Regarding types and array, some of this is already in the very structure of a Pascal program, which is very rigid. As I recall it, even, if there were arrays of arbitrary length of a common type in Pascal, you couldn’t do something as simple as ask for a length first and then define an array of that length inside your program, which was trivial in Algol (because a definition section could be at the start of every block and you could have a block everywhere).
Regarding the criticism of types and their limitations in general, while there were libraries and enhanced flavors, this wouldn’t have done for basic OS tools, which should compile out of the box, which was Kerighan’s use case. In this respect, lacking bit-level access is also damning. But, in all fairness, this isn’t what Pascal was designed for. (On the contrary, it was designed to keep you away from such things.)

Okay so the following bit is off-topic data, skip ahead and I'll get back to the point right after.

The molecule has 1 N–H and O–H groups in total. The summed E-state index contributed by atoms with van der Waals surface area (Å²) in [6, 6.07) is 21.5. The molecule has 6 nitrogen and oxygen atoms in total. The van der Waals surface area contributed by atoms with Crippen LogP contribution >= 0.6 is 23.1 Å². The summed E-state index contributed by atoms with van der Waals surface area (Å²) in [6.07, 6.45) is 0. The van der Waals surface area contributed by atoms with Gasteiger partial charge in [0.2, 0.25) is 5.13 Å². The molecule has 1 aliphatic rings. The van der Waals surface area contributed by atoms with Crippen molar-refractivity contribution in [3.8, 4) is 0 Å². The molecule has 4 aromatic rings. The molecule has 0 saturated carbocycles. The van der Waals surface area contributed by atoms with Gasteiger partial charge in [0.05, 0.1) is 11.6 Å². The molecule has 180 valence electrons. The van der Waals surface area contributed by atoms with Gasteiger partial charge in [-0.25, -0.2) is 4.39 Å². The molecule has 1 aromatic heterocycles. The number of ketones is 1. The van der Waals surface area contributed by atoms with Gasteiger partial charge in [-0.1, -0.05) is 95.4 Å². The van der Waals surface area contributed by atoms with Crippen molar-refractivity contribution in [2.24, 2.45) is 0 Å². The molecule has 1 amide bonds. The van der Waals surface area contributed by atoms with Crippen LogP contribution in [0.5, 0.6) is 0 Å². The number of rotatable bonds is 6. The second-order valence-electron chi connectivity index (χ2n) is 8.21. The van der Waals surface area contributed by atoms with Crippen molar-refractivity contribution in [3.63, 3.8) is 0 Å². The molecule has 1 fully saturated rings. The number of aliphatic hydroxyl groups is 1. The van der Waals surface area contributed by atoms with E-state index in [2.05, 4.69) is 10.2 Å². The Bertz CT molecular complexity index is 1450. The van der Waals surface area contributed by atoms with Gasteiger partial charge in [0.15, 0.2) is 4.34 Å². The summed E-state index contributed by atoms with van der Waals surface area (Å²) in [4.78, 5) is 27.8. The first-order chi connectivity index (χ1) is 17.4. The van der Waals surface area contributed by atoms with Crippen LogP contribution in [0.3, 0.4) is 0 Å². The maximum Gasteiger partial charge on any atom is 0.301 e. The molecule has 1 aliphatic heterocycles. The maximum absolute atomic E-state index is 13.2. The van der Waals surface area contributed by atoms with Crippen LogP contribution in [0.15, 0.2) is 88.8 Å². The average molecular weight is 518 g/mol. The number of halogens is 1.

break and premature
return are nice to have, especially for the tasks Kerighan was working on, and Pascal adds certainly another level in the control flow to work around them. However, we have all seen worse things, I guess.
Some of Kerighan’s criticism isn’t without irony. For example, “There is no guaranteed order of evaluation of the logical operators
or — nothing like
|| in C.”
First, Pascal isn’t alone here, but, I admit, once you encountered short circuit evaluation, it’s hard to see, why anyone should do without it. But, what about C and the “guaranteed order of evaluation”? What about
a = b++ * c + b … ?
In the original specification, nothing in C tells you, when
b will be incremented and what
a will actually be. As in Pascal, we have something to work around…